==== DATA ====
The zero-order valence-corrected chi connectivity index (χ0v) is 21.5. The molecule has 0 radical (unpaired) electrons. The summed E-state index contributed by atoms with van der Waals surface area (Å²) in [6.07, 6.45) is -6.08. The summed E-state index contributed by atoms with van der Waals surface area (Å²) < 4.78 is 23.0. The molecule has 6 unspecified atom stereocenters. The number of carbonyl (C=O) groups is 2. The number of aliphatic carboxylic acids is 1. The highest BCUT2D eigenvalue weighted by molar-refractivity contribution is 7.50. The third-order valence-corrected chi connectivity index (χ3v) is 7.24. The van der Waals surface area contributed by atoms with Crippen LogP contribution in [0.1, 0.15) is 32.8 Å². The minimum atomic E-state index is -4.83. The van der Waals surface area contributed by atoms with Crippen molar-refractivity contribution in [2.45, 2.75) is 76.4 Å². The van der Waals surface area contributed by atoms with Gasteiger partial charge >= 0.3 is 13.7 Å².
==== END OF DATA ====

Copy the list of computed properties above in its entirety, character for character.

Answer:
The zero-order valence-corrected chi connectivity index (χ0v) is 21.5. The molecule has 0 radical (unpaired) electrons. The summed E-state index contributed by atoms with van der Waals surface area (Å²) in [6.07, 6.45) is -6.08. The summed E-state index contributed by atoms with van der Waals surface area (Å²) < 4.78 is 23.0. The molecule has 6 unspecified atom stereocenters. The number of carbonyl (C=O) groups is 2. The number of aliphatic carboxylic acids is 1. The highest BCUT2D eigenvalue weighted by molar-refractivity contribution is 7.50. The third-order valence-corrected chi connectivity index (χ3v) is 7.24. The van der Waals surface area contributed by atoms with Crippen LogP contribution in [0.1, 0.15) is 32.8 Å². The minimum atomic E-state index is -4.83. The van der Waals surface area contributed by atoms with Crippen molar-refractivity contribution in [2.45, 2.75) is 76.4 Å². The van der Waals surface area contributed by atoms with Gasteiger partial charge >= 0.3 is 13.7 Å².